“In all of these conflicts, we always relied on the American government to solve the problems, to find a way,” Gabriel said. “And if we didn’t like it, we could always criticize the government of the United States. But we ourselves have been reluctant to interfere.”
Gabriel added that “we should hope for the best but be prepared for the worst” from the United States.
But the proposal was shot down by other leaders, who said that any steps that would degrade the transatlantic alliance would be dangerous and counterproductive.
“It is an absolutely mistaken idea, because we can be great only together, Europe and the United States, not separately,” Lithuanian President Dalia Grybauskaite said in an interview.
Still, many European officials said that Trump is such a major challenge to Europe that they cannot just hope to muddle through for the next four years.
“Our problem is not really Trump. Our problem is that Trump exposes our weaknesses and gaps,” said one European diplomat, speaking on the condition of anonymity to discuss internal talks.
Pence met Grybauskaite and the leaders of Latvia and Estonia to reassure allies that border Russia and have called for a robust U.S. military presence in the region to fend off attack. Grybauskaite and others in the room said that Pence mostly listened in the closed-door meeting but that he had repeated public reassurances of support and said the message was backed by Trump.
“He said all the right things,” said Estonian Foreign Minister Sven Mikser, who was also in the meeting.
Pence also met with the leaders of Ukraine and Iraq, as well as with other senior officials from Europe and the Middle East.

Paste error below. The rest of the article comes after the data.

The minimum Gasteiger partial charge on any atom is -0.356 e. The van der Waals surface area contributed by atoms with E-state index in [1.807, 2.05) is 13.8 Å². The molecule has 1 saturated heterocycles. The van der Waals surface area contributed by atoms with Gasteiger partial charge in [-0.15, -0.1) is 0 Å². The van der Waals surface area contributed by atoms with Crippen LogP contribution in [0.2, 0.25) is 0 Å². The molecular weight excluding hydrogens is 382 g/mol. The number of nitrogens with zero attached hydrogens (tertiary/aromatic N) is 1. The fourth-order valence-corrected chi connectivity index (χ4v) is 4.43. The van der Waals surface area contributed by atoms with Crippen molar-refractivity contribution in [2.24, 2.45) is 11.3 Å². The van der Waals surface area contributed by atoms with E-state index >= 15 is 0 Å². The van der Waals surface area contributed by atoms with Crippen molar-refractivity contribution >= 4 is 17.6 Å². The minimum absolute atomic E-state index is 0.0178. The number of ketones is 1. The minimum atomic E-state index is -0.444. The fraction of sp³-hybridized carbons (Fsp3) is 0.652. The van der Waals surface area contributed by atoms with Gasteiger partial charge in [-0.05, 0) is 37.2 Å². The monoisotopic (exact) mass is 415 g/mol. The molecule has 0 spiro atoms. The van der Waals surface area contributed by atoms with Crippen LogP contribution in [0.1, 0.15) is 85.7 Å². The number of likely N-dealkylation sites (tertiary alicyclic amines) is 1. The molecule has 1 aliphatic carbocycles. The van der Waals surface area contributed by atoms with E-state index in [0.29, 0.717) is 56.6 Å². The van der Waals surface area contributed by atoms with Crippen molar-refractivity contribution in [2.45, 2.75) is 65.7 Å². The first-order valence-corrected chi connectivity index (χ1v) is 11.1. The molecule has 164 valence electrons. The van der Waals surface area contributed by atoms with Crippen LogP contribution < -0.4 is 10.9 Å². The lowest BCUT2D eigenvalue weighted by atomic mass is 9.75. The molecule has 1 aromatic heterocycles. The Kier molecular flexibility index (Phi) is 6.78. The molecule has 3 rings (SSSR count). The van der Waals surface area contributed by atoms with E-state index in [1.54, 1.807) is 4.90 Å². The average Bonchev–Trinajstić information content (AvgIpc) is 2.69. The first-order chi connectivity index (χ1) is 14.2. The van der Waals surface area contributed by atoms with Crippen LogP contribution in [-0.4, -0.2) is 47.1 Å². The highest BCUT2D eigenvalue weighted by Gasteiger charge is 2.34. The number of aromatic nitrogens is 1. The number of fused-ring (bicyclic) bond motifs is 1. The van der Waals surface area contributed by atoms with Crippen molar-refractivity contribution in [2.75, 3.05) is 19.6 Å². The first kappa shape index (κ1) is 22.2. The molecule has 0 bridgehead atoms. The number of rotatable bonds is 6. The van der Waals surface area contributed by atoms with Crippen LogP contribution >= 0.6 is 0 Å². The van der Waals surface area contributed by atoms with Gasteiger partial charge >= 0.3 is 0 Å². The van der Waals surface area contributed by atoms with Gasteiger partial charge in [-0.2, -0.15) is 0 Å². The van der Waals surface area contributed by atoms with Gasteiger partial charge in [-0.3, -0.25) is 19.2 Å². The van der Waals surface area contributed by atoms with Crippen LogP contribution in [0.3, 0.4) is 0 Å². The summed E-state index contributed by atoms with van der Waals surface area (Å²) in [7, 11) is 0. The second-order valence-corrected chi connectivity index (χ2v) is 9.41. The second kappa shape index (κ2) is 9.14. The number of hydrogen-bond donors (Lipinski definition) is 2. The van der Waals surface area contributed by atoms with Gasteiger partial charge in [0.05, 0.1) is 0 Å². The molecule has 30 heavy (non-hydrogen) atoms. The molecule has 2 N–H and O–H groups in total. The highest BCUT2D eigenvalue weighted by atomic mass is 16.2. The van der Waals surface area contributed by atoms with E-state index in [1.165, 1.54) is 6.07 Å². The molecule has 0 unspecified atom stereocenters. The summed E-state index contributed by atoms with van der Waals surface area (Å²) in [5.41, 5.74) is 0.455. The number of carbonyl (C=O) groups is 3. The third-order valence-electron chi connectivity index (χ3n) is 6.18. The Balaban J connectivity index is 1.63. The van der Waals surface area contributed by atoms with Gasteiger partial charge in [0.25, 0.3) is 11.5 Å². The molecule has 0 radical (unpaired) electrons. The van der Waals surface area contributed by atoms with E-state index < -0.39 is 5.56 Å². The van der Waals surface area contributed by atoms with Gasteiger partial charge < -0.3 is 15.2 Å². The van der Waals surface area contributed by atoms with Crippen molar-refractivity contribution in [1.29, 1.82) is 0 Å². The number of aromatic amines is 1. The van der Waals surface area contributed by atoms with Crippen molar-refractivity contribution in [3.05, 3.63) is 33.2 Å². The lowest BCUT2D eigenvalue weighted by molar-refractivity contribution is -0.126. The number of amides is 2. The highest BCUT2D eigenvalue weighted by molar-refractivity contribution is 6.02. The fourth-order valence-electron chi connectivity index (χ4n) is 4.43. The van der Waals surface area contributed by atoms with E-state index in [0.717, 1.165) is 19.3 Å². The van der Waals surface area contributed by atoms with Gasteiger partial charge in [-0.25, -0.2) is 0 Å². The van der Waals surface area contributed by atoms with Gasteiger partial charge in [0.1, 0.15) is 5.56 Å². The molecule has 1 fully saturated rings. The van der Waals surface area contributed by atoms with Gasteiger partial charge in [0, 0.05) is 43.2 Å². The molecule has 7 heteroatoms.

In his speech, Pence offered a vision of the world that could easily have come from a conventional Republican security hawk, pointing to “Russian efforts to redraw international borders by force.” He called for quelling the conflict in Ukraine by adhering to the Minsk II agreement, a 2015 plan that sets out a road map for peace that was endorsed by President Barack Obama and European leaders.
And he pushed for greater defense spending, a key Trump campaign demand that was prefaced by Mattis earlier in the week. Only four NATO nations apart from the United States meet alliance guidelines to spend 2 percent of their annual economic output on defense. Mattis said that U.S. security guarantees remain rock-solid even as he warned that Washington might “moderate its commitment” to NATO if other countries fail to spend more.
Pence echoed the message. But — underscoring the beliefs of his boss, who many in Washington and Europe say has been too cozy toward Russia — Pence also sought to strike a balance with the Kremlin, hinting at signs of a possible partnership between the two nations.
“And know this: The United States will continue to hold Russia accountable, even as we search for new common ground, which as you know, President Trump believes can be found,” Pence said.
The thorny issue of Russia has clouded Trump’s young presidency, amid reports that Michael Flynn, his national security adviser who resigned Monday, improperly discussed sanctions with the Russian ambassador to the United States before Trump took office, and that Trump staffers and associates repeatedly communicated with senior Russian intelligence officials during the 2016 presidential campaign.
Pence’s tough line on Russia was enough to upset Russian Foreign Minister Sergei Lavrov, who later Saturday called for a “post-West world order” and added that “we cannot rejoice in the fact that the European Union still cannot find the strength to abandon its policy toward Russia,” a reference to sanctions.